At seventy-two Sickert occupied a unique position. He viewed with reservation the successive continental influences of Fauvism, Cubism and Surrealism, yet in the interwar years he extended the expressive possibilities of art by openly basing his works on sources in popular and mass-media imagery and by the uninhibited yet masterly ways in which he realised these in paint. Rejecting studio photographs, Sickert particularly valued the amateur snapshot and the news photographer's snatched image, for their qualities of immediacy and pictorial surprise. 'Miss Earhart's Arrival' is a classic example of the kind of improbable but arresting composition which resulted. Almost all the backs of the crowd are turned to the viewer and Miss Earhart can only just be made out, her small, helmeted head to the right of the hat of the man in the blue raincoat. Freely inventing the colours, Sickert also accentuated the image's tonal contrasts and thickened the bold diagonal strokes which represent the pelting rain. The result of these decisions is a strange concentration and fixing of a moment of drama. The painting was described at the time as 'like a fragment of a magnificent modern fresco'.
From Sickert's periods in London, Dieppe, Venice and Bath the Tate Gallery owns pictures which show his love of architecture. The townscapes of the last two cities in particular remind us that architecture is a stage for the kaleidoscope of human activity. Sickert had originally been an actor. In his painting he saw most locations, from the dingy bedroom to the sweeping crescents of 'The Front at Hove' [N04651], as the setting for human episode. In the latter painting he himself appears on a bench beside a lady. It is one of many self-portraits in which, always the actor, he presented his own persona in ever-changing guises. Sickert's love of human interest shows, too, in his revival of the work of nineteenth-century illustrators centred on narrative and humour. The Tate's 'The Seducer' [T05529], an example of Sickert's 'Echoes', presents a scene of domestic passion transcribed into paint from a mid-Victorian illustration. In such small paintings Sickert used lively colours and a confident looseness (yet precision) of handling that were peculiarly his own. Paradoxically, the result enhanced the content of his blackand-white sources.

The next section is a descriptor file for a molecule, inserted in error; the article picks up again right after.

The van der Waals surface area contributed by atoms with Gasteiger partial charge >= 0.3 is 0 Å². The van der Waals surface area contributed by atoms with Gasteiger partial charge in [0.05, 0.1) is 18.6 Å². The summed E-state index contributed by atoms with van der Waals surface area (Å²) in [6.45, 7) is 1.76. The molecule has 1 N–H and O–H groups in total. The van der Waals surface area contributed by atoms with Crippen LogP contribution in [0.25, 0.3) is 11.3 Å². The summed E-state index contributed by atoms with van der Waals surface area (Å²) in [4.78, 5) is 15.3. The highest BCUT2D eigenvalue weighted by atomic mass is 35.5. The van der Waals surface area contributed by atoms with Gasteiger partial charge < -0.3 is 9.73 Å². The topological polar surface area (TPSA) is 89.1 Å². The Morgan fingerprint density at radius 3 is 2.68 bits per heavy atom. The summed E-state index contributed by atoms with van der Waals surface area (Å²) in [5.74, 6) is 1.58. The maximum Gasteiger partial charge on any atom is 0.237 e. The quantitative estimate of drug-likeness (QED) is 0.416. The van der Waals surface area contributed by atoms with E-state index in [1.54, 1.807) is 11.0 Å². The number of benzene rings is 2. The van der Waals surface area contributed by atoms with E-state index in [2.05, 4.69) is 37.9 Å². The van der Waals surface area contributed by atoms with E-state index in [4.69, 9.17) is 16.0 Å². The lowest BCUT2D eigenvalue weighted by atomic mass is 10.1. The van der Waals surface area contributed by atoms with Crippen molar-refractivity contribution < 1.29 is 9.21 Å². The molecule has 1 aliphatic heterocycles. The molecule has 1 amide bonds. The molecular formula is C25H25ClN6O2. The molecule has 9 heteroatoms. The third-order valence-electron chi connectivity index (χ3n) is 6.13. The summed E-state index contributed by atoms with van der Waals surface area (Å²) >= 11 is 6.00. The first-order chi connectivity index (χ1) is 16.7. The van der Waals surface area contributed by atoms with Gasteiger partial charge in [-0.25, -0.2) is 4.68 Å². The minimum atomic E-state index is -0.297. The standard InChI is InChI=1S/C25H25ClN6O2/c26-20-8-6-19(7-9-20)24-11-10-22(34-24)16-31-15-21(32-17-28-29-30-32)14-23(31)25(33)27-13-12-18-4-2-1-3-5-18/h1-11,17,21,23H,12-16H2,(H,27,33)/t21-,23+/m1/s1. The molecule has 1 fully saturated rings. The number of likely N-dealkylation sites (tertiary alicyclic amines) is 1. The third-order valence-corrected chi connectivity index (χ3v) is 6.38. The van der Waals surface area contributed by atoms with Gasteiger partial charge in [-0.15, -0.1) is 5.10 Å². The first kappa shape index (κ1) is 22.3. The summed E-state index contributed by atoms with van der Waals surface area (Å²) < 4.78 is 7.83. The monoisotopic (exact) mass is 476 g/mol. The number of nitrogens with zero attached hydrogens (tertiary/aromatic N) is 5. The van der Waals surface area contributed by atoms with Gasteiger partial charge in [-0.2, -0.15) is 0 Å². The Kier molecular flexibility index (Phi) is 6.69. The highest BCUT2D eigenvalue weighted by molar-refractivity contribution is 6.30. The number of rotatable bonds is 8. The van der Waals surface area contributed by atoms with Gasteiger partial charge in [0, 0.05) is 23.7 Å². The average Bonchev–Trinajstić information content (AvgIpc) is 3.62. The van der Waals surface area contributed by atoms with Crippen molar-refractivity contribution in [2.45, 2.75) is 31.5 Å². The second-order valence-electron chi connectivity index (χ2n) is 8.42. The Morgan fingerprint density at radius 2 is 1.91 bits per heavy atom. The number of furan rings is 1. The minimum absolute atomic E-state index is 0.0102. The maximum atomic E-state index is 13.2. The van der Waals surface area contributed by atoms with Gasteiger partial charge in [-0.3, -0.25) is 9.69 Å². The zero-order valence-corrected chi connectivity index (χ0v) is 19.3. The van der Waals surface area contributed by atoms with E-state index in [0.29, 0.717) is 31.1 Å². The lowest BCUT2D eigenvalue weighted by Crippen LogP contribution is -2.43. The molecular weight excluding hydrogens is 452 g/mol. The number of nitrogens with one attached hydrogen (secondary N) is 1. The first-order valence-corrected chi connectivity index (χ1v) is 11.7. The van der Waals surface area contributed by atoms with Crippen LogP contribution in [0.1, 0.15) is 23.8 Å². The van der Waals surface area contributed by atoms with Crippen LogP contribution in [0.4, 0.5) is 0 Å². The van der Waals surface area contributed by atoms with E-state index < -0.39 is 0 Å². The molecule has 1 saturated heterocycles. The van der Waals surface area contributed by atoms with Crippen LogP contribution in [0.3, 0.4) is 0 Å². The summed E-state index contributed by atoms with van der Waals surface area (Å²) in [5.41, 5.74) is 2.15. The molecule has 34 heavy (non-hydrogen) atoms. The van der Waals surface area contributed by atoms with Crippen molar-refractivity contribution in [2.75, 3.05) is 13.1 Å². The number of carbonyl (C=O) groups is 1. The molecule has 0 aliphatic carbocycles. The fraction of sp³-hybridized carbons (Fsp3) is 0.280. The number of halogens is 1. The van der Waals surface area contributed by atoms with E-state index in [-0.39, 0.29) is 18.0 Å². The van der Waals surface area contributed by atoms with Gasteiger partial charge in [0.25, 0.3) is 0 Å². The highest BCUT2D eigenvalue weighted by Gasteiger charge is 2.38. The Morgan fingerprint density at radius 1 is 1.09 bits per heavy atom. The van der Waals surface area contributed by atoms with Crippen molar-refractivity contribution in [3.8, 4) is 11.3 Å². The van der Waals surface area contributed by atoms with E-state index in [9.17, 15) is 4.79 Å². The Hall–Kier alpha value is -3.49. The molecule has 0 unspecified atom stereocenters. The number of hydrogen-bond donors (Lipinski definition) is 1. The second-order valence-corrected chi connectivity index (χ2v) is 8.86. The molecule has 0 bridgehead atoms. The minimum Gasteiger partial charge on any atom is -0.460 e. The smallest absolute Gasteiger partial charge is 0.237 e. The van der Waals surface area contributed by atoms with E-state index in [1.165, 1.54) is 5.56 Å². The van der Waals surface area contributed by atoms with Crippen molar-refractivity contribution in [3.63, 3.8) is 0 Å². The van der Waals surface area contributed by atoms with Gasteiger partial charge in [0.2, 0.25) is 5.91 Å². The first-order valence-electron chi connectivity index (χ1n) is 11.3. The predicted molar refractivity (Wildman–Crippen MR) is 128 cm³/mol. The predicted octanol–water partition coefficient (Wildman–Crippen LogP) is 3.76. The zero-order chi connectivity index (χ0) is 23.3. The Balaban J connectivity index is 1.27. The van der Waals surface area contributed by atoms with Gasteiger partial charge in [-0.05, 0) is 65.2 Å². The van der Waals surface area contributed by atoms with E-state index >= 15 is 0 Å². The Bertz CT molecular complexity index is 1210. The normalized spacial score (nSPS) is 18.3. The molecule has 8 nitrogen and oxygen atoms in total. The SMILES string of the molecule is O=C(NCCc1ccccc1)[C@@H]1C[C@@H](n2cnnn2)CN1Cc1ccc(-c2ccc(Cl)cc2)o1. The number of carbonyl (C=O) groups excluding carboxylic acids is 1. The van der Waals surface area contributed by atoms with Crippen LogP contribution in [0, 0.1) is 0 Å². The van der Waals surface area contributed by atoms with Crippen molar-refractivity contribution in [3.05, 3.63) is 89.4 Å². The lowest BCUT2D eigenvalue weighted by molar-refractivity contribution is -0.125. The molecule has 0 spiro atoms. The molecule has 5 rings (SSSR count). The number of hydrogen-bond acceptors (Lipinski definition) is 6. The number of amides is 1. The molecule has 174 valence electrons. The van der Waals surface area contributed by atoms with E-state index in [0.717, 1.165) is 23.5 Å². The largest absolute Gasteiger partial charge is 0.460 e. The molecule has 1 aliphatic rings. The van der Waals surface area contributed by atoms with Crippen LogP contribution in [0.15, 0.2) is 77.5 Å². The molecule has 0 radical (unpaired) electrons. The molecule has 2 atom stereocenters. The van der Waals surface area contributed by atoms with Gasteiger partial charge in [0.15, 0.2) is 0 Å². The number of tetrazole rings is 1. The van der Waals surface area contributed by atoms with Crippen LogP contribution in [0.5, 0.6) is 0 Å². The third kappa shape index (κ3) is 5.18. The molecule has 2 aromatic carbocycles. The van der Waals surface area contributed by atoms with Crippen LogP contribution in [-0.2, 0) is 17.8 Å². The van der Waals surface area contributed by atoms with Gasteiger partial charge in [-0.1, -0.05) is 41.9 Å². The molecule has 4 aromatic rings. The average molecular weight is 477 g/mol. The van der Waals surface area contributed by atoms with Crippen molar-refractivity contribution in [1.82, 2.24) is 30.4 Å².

In his later years Sickert also continued to paint scenes from the theatre and made remarkable portraits of individual stars of stage and screen. Though based on an unposed, off-stage photograph, his portrait in the Tate of Gwen Ffrangcon-Davies as Isabella of France is eight feet high [Tate Gallery N04673]. The pictorial grandeur, the richness of colour and the broad use of paint in such works recall Sickert's love of the great Venetian masters. As a realist, a painter's painter and a living link with Degas, Sickert was admired by the Euston Road Group, yet the frankness and directness with which he translated matter-of-fact source material into fine art proved prophetic of later artists such as Bacon and Warhol.
Simon Wilson, Tate Gallery: An Illustrated Companion, Tate Gallery, London, revised edition 1991, p.139